How to Launch a Successful Telehealth Program for DC Metro Area Medical Practices

By October 3, 2017Telemedicine

Telemedicine is all about convenience for any patient but it’s also a powerful tool that transforms patient engagement, while increasing revenue for an independent practice. There are a number of factors to consider when developing a telemedicine program.  Luckily, at MSNVA, we have narrowed down the key ingredients that will help physicians launch a successful telemedicine program with minimum risk.

For example, many of our network physicians and their support staff have brought up the fact that some patients don’t like to schedule follow-up visits to discuss diagnostics and would rather just get a telephone call from their physician.  The main reasons for this are inconvenience of taking time off again, driving time, and cost, which leave the practices out of that revenue.  With DoctorsTelemed, the front-end staff can simply schedule patients for follow-up visits at the time of the first appointment and even collect the co-payment for that future visit in advance.

For primary care physicians with a heavy patient load of Medicare subscribers, the opportunity to provide patients with chronic care management programs while increasing revenue is almost too easy.  Practices should focus on at least two chronic conditions like Diabetes and High Blood Pressure, identify the patients and offer to enroll them in a program using DoctorsTelemed.  Schedule your patients monthly for monthly 20-minute sessions for up to 12 months, the system will automatically bill Medicare for the appropriate codes 99487, 99489 or 99490, which reimburses at an average rate of $40 – $45/session or $480 – $540/patient/year depending on the area where physicians practice.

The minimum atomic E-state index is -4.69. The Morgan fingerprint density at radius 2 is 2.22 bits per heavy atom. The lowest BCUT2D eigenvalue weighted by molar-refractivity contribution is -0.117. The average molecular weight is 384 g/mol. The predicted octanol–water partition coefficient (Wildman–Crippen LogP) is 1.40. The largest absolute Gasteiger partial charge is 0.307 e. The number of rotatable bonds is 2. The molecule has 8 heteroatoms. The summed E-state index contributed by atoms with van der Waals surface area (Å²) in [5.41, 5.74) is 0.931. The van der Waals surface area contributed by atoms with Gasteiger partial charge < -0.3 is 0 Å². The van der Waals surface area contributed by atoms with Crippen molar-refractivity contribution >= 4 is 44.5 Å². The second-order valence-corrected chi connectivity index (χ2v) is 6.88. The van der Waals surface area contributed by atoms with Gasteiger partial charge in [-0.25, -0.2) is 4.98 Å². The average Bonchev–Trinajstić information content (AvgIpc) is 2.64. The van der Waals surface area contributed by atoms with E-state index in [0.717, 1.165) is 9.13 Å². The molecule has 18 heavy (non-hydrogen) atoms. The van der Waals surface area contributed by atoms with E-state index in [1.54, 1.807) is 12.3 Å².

Another key benefit is keeping specialist consultations in-house, thereby giving patients real-time access to specialty care while retaining more revenue.  Some DoctorsTelemed providers are already implementing this model, by assigning one exam room for the exclusive use of telemedicine.  This model works well in primary care settings and for specialists who do surgeries and need to have pre-operation physical clearance for their patients.

Under Medicare billing rules, for example, the consulting practitioner can bill for the level of service provided.  Physicians/practitioners submit the appropriate Current Procedural Terminology (CPT®) procedure code for covered professional telehealth services along with the ‘GT’ modifier (‘via interactive audio and video telecommunications system’). By coding and billing the GT modifier with a covered telehealth procedure code, the distant site physician/practitioner certifies that the beneficiary was present at an eligible originating site when the telemedicine service was provided. To claim the facility payment, physicians/practitioners bill Healthcare Common Procedure Coding System (HCPCS) code ‘Q3014, telehealth originating site facility fee,’ with the short description ‘telehealth facility fee.’

Claudia Téllez

Author Claudia Téllez

Executive Director, Health Care Futurist

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